© 2015

Video Games and Storytelling

Reading Games and Playing Books


Table of contents

  1. Front Matter
    Pages i-vii
  2. Introduction: Video Games and Storytelling

    1. Souvik Mukherjee
      Pages 1-21
  3. Machine

    1. Front Matter
      Pages 23-23
    2. Souvik Mukherjee
      Pages 48-72
  4. Game

    1. Front Matter
      Pages 73-73
  5. Story

  6. Back Matter
    Pages 219-239

About this book


The potential of video games as storytelling media and the deep involvement that players feel when they are part of the story needs to be analysed vis-à-vis other narrative media. This book underscores the importance of video games as narratives and offers a framework for analysing the many-ended stories that often redefine real and virtual lives.


Videogame Storytelling Digital Narrative Ludology Game Studies Deleuze Affect Derrida Supplementarity Time computer media time video

Authors and affiliations

  1. 1.Presidency UniversityKolkataIndia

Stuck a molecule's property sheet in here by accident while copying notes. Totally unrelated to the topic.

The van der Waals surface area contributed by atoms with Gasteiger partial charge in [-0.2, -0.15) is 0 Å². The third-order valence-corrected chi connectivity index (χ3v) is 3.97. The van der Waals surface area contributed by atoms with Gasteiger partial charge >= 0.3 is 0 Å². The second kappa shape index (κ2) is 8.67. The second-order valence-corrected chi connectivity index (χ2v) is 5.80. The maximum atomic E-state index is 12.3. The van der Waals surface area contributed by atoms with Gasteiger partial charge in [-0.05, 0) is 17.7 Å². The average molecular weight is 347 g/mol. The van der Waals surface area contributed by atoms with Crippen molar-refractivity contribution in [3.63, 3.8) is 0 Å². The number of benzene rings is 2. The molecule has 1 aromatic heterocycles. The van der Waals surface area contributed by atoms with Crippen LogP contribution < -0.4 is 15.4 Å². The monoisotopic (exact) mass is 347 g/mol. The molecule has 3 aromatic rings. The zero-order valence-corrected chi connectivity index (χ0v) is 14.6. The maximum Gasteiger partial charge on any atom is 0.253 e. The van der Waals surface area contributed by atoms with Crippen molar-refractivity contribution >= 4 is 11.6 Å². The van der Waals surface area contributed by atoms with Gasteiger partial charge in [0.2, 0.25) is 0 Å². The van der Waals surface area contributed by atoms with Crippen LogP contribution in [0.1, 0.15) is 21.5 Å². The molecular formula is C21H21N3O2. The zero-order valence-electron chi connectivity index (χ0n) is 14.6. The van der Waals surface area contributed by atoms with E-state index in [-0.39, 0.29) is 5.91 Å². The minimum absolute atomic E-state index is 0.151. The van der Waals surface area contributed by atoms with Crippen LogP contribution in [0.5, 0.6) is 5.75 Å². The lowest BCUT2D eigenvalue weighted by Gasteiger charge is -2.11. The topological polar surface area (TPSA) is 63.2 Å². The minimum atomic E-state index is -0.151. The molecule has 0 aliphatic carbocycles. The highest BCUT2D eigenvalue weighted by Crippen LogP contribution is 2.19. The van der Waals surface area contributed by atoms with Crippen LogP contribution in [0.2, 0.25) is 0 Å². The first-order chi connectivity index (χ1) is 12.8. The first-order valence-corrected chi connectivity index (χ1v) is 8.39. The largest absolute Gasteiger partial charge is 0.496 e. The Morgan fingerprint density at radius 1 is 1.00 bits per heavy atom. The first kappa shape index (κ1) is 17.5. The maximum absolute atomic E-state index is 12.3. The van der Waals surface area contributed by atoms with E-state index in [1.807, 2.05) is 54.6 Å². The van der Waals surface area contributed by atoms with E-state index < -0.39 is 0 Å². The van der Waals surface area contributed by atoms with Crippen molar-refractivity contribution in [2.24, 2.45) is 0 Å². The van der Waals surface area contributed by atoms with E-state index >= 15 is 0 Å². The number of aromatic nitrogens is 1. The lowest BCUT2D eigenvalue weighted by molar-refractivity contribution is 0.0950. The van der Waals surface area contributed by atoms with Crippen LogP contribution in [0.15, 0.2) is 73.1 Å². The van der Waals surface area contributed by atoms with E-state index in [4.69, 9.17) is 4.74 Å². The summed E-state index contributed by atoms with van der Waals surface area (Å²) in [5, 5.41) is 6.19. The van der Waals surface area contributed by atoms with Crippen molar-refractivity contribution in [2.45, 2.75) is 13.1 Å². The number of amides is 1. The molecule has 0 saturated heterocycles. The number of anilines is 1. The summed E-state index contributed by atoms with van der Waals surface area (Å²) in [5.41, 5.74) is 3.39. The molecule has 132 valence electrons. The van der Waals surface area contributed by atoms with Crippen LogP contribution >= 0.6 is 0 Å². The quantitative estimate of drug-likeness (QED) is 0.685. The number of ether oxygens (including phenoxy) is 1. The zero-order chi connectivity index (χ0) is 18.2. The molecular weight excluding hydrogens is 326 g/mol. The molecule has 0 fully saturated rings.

About the authors

Souvik Mukherjee is Assistant Professor of English Literature at Presidency University, Calcutta, India. Souvik has been researching video games as an emerging storytelling medium since 2002 and has completed his PhD on the subject from Nottingham Trent University in 2009. He did his postdoctoral research in the humanities faculty of De Montfort University, UK and at the Indian Institute of Technology in New Delhi, India where he worked on digital media and narrative analysis. Souvik's research examines their relationship to canonical ideas of narrative and also how video games inform and challenge current conceptions of technicity, identity and culture, in general. His current interests involve the analysis of paratexts of video games, the concept of time in video games and the treatment of diversity and the margins in video games. Besides game studies, his other interests are (the) digital humanities and early modern literature.

Bibliographic information


'Souvik Mukherjee's Video Games and Storytelling examines the ongoing discussion of video games and narrative, extending it in new directions, with verve and aplomb.' - Mark J. P. Wolf, Concordia University Wisconsin, USA